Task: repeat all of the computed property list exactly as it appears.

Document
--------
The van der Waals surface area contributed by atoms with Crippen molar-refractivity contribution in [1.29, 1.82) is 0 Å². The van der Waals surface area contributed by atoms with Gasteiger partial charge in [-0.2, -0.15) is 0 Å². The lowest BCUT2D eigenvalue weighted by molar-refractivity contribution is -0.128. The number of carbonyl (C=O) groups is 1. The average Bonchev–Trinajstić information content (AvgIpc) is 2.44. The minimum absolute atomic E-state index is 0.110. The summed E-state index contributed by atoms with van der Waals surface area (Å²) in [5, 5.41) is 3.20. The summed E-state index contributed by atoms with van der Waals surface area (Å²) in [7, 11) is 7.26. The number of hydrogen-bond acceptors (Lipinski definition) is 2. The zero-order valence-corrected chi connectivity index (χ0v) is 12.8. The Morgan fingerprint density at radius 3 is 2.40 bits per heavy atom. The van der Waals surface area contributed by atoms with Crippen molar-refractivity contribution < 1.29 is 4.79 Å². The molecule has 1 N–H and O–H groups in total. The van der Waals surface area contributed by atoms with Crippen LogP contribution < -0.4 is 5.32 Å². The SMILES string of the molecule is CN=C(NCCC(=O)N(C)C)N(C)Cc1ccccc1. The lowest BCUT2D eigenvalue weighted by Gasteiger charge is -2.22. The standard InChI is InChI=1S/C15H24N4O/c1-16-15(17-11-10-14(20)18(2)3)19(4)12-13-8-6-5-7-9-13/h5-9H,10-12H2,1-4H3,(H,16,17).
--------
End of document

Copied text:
The van der Waals surface area contributed by atoms with Crippen molar-refractivity contribution in [1.29, 1.82) is 0 Å². The van der Waals surface area contributed by atoms with Gasteiger partial charge in [-0.2, -0.15) is 0 Å². The lowest BCUT2D eigenvalue weighted by molar-refractivity contribution is -0.128. The number of carbonyl (C=O) groups is 1. The average Bonchev–Trinajstić information content (AvgIpc) is 2.44. The minimum absolute atomic E-state index is 0.110. The summed E-state index contributed by atoms with van der Waals surface area (Å²) in [5, 5.41) is 3.20. The summed E-state index contributed by atoms with van der Waals surface area (Å²) in [7, 11) is 7.26. The number of hydrogen-bond acceptors (Lipinski definition) is 2. The zero-order valence-corrected chi connectivity index (χ0v) is 12.8. The Morgan fingerprint density at radius 3 is 2.40 bits per heavy atom. The van der Waals surface area contributed by atoms with Crippen molar-refractivity contribution < 1.29 is 4.79 Å². The molecule has 1 N–H and O–H groups in total. The van der Waals surface area contributed by atoms with Crippen LogP contribution < -0.4 is 5.32 Å². The SMILES string of the molecule is CN=C(NCCC(=O)N(C)C)N(C)Cc1ccccc1. The lowest BCUT2D eigenvalue weighted by Gasteiger charge is -2.22. The standard InChI is InChI=1S/C15H24N4O/c1-16-15(17-11-10-14(20)18(2)3)19(4)12-13-8-6-5-7-9-13/h5-9H,10-12H2,1-4H3,(H,16,17).